If you missed Barack Obama’s speech at the DNC, you owe it to yourself to watch the video. His speech will, I believe, be considered one of the great presidential statements in textbooks and histories for years to come. And, of course, the women. Let me not overlook the women: Michelle Obama (“It is what it is”), Dr. Jill Biden and, of course, Kamala Harris. These women were simply magnificent – intelligent, forceful, direct. Trump must be eating his own flesh, consumed with rage and envy. You know how he hates “uppity” women.

In a likely unprecedented statement, 74 former national security officials who served during the administrations of four Republican presidents, including Trump’s own, or as Republican Members of Congress, declared that

Through his actions and his rhetoric, Trump has demonstrated that he lacks the character and competence to lead this nation and has engaged in corrupt behavior that renders him unfit to serve as President.

https://bit.ly/34o3zJk The statement consists of 10 paragraphs detailing the charges, a stunning indictment of staggering scope and awesome power. If you read nothing else, read the statement. Then plan how you’re going to safely and securely cast your vote for the Biden-Harris ticket and for Democrats up and down the line so that we have a governable outcome in which coherent policies can be proposed, adopted and executed. There is no other way back from the abyss that threatens to engulf the nation.

The noose tightens as the federal district court denied a motion to delay the effect of a subpoena for many of Trump’s financial/tax documents possessed by the Mazars USA accounting firm. https://cnb.cx/3gjxk0f The request for emergency relief now goes to the Second Circuit Court of Appeals. You will recall that the U.S. Supreme Court recently rejected Trump’s claim that he was absolutely immune from criminal investigation. Things may be about to get interesting if Mazars is required to turn over the documents to prosecutors in New York.

Meanwhile, Citizens for Responsibility and Ethics in Washington (CREW) filed a demand for federal criminal investigation by the FBI of amateur Postmaster General Louis DeJoy for undermining voting by mail that Trump has claimed would help defeat his re-election. https://bit.ly/3gixuF8 Of course, the FBI is currently operating as an arm of the Trump administration under the command of Trump’s personal lawyer, the Attorney General of the United States, William Barr, so one must wonder what will be accomplished by this move.  Nevertheless, it’s another example of the web of corruption that infests the Trump administration from top to bottom.

QAnon wackery/quackery – take your pick – has now been embraced by major elements of the   and effectively endorsed by Donald Trump. https://nyti.ms/3l6AlEu I will not waste space setting out the Q version of the world, but you owe it to your sanity and your country to know it’s out there. Multiple Republican candidates for Congress believe the Q nonsense and some of them are almost certain to win. And you thought Congress could not descend to any lower level than the depths to which Jim Jordan and Matt Gaetz have taken it. To quote the Natural Born Killers, you ain’t seen nothing yet.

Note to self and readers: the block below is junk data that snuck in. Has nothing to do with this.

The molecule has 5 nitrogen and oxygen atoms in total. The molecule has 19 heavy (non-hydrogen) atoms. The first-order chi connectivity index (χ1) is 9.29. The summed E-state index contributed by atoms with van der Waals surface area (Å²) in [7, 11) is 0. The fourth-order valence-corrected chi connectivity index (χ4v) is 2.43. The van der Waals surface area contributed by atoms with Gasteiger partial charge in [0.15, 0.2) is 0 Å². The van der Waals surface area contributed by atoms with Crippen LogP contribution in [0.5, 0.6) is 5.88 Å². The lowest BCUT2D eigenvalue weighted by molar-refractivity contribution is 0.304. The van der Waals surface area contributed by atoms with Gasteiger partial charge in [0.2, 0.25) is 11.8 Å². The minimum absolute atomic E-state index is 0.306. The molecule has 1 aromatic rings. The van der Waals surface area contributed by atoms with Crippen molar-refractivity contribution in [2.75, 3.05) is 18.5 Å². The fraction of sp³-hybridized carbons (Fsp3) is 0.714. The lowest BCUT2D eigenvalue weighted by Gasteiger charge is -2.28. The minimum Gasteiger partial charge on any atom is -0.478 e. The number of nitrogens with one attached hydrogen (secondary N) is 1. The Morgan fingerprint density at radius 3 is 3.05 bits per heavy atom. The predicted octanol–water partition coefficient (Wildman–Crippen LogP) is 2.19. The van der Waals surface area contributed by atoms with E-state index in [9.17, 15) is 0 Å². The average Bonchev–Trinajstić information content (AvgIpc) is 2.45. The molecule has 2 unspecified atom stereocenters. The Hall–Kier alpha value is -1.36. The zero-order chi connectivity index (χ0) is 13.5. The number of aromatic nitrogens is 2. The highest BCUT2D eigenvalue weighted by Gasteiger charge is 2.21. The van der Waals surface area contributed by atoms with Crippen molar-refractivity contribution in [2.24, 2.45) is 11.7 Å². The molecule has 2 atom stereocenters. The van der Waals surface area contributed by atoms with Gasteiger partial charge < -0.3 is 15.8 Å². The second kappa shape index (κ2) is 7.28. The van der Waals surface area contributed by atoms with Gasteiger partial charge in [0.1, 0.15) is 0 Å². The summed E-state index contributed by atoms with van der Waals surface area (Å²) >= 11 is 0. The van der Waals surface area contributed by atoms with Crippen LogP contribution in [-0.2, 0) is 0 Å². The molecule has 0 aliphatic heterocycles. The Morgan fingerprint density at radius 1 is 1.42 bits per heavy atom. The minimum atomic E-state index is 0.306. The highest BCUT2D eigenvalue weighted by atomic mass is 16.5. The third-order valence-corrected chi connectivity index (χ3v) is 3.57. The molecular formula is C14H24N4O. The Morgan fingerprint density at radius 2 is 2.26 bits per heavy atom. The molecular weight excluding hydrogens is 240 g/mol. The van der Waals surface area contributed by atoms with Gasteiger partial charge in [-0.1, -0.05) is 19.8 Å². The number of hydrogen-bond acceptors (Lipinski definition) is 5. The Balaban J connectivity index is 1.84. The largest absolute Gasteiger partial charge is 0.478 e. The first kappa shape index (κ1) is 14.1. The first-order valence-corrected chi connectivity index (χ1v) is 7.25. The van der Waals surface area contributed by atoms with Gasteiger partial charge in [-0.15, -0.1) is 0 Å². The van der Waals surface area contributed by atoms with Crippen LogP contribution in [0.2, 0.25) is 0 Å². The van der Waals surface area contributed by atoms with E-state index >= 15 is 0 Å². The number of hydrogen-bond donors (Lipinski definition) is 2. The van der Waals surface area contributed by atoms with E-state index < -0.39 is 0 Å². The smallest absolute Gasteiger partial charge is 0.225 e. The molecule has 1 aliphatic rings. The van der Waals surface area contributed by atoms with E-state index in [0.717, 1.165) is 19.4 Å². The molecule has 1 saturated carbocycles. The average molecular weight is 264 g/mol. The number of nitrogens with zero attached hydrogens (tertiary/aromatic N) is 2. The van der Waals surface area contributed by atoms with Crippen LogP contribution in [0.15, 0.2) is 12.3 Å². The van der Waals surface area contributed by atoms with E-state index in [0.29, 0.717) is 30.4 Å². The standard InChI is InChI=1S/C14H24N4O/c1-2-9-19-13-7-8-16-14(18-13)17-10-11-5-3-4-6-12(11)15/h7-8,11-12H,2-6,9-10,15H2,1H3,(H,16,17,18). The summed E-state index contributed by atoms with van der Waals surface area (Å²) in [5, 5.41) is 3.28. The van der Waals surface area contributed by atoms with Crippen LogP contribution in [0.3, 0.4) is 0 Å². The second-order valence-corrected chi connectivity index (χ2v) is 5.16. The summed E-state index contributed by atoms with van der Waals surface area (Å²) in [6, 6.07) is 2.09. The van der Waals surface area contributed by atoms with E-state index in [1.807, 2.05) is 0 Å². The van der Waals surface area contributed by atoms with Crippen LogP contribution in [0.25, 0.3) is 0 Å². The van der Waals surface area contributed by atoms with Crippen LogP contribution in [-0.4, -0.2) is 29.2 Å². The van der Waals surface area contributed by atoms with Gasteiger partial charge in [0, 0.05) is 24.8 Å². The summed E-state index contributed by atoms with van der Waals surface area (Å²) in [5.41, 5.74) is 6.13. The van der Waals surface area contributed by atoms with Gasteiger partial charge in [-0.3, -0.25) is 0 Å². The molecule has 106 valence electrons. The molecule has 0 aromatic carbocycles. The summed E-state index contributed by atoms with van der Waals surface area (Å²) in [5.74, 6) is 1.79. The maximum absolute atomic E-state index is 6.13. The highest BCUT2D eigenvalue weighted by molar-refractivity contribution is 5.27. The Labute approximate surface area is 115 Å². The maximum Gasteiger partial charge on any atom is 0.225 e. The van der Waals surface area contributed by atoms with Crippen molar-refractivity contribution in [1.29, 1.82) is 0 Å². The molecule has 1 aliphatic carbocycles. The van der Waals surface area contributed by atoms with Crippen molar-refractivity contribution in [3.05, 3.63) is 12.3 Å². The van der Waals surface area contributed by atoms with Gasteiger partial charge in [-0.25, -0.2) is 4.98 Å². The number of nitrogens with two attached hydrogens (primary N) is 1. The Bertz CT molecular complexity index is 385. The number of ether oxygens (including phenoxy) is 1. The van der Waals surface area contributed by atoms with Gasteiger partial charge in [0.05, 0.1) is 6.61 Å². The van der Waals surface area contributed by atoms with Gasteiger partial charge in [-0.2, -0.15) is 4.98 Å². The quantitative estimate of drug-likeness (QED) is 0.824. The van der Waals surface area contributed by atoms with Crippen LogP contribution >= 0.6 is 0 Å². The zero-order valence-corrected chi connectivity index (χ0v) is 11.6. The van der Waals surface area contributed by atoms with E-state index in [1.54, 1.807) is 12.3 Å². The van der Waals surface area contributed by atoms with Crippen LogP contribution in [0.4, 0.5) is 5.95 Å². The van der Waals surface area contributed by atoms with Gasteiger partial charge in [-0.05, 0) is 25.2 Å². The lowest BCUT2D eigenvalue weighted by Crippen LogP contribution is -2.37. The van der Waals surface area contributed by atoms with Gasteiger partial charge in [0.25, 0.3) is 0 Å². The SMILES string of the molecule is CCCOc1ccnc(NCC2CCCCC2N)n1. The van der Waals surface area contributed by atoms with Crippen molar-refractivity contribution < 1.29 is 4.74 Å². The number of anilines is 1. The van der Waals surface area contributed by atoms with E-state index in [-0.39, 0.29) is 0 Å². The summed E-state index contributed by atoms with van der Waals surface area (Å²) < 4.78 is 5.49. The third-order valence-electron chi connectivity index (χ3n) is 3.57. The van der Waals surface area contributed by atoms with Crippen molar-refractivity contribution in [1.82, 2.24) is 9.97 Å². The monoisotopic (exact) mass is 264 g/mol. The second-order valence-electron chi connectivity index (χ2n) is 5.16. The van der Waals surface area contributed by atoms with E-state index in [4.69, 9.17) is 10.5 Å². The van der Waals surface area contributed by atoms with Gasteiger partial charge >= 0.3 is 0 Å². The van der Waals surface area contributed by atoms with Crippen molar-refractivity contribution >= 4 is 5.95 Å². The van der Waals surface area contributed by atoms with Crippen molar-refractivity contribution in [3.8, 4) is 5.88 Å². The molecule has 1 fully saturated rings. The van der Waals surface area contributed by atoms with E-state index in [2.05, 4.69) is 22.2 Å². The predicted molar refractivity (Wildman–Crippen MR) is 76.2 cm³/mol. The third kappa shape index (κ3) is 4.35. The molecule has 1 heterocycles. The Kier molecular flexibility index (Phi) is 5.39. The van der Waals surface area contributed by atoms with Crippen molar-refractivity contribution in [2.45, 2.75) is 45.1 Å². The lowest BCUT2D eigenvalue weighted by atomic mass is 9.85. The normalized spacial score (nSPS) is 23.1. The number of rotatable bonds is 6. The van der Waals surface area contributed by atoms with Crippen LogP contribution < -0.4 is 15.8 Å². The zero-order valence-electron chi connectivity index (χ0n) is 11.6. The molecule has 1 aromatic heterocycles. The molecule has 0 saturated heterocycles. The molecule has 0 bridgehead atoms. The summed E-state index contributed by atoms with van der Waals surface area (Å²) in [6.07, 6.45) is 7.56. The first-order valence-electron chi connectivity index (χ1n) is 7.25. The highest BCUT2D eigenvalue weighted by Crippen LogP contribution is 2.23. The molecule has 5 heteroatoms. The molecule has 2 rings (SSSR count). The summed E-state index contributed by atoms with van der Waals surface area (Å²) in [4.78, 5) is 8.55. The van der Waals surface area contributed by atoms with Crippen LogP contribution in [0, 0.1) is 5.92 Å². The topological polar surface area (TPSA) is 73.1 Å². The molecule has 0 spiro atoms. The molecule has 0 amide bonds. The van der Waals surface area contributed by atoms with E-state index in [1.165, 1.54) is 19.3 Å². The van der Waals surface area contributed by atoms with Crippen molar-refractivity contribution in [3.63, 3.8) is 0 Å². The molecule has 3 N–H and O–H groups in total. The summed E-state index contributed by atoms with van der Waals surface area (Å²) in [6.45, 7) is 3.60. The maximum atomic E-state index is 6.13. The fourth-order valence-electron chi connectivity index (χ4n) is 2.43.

Political Herd Immunity

You’ve likely heard the term ‘herd immunity’ mentioned in connection with the COVID-19 crisis. The Mayo Clinic defines herd immunity this way:

Herd immunity occurs when a large portion of a community (the herd) becomes immune to a disease, making the spread of disease from person to person unlikely. As a result, the whole community becomes protected — not just those who are immune.

Often, a percentage of the population must be capable of getting a disease in order for it to spread. This is called a threshold proportion. If the proportion of the population that is immune to the disease is greater than this threshold, the spread of the disease will decline. This is known as the herd immunity threshold.

What percentage of a community needs to be immune in order to achieve herd immunity? It varies from disease to disease. The more contagious a disease is, the greater the proportion of the population that needs to be immune to the disease to stop its spread

Experience with COVID is too limited for a reliable estimate, but experts appear to coalesce around a figure of 70 percent infection rate of the entire population. To achieve that level would require infection and recovery of well over 200 million people in the U.S. alone. Don’t even think about it. The other path is, of course, a vaccine. No assurances there either.

So, meanwhile, the country is in total meltdown. Tens of millions of people are unemployed with no near-term prospects of getting back to work. Unemployment compensation benefits have run out, and payments from the federal government are consumed. Holds on evictions are running out as well. The Greatest Great Depression looms.

What, then, is the federal plan to help the American people? There isn’t one. The Democrat-controlled House passed a relief package back in May, but the Republican-controlled Senate sat on it. Negotiations now appear to be stalled. The President’s Chief of Staff says he is not optimistic a deal will be struck.

The President’s solution is to make threats he lacks power to carry out (such as Executive Orders that would change the tax code) and to declare that the virus will simply “go away” like “things go away.” In short, and as usual, the President has no idea what to do. The national salvation appears to be dependent upon magic, literally.